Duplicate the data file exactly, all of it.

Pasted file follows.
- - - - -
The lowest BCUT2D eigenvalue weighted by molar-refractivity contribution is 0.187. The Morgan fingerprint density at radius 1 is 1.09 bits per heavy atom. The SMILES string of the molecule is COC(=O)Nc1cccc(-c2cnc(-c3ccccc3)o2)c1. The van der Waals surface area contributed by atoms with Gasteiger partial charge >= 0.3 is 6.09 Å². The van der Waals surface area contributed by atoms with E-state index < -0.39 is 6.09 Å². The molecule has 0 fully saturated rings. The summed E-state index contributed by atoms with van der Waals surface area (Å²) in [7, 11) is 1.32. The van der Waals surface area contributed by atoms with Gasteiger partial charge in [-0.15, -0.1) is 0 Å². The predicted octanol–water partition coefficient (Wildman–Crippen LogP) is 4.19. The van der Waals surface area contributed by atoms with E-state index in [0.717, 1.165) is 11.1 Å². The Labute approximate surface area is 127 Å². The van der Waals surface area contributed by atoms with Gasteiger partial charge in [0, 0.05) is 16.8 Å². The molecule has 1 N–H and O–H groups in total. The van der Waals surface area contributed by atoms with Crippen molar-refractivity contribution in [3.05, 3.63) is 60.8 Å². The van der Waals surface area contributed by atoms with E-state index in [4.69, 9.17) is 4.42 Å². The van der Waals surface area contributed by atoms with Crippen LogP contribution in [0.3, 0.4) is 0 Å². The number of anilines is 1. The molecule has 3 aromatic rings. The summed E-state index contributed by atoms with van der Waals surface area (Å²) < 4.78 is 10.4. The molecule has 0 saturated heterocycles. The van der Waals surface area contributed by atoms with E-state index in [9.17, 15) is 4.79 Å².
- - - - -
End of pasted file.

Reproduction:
The lowest BCUT2D eigenvalue weighted by molar-refractivity contribution is 0.187. The Morgan fingerprint density at radius 1 is 1.09 bits per heavy atom. The SMILES string of the molecule is COC(=O)Nc1cccc(-c2cnc(-c3ccccc3)o2)c1. The van der Waals surface area contributed by atoms with Gasteiger partial charge >= 0.3 is 6.09 Å². The van der Waals surface area contributed by atoms with E-state index < -0.39 is 6.09 Å². The molecule has 0 fully saturated rings. The summed E-state index contributed by atoms with van der Waals surface area (Å²) in [7, 11) is 1.32. The van der Waals surface area contributed by atoms with Gasteiger partial charge in [-0.15, -0.1) is 0 Å². The predicted octanol–water partition coefficient (Wildman–Crippen LogP) is 4.19. The van der Waals surface area contributed by atoms with E-state index in [0.717, 1.165) is 11.1 Å². The Labute approximate surface area is 127 Å². The van der Waals surface area contributed by atoms with Gasteiger partial charge in [0, 0.05) is 16.8 Å². The molecule has 1 N–H and O–H groups in total. The van der Waals surface area contributed by atoms with Crippen molar-refractivity contribution in [3.05, 3.63) is 60.8 Å². The van der Waals surface area contributed by atoms with E-state index in [4.69, 9.17) is 4.42 Å². The van der Waals surface area contributed by atoms with Crippen LogP contribution in [0.3, 0.4) is 0 Å². The number of anilines is 1. The molecule has 3 aromatic rings. The summed E-state index contributed by atoms with van der Waals surface area (Å²) < 4.78 is 10.4. The molecule has 0 saturated heterocycles. The van der Waals surface area contributed by atoms with E-state index in [9.17, 15) is 4.79 Å².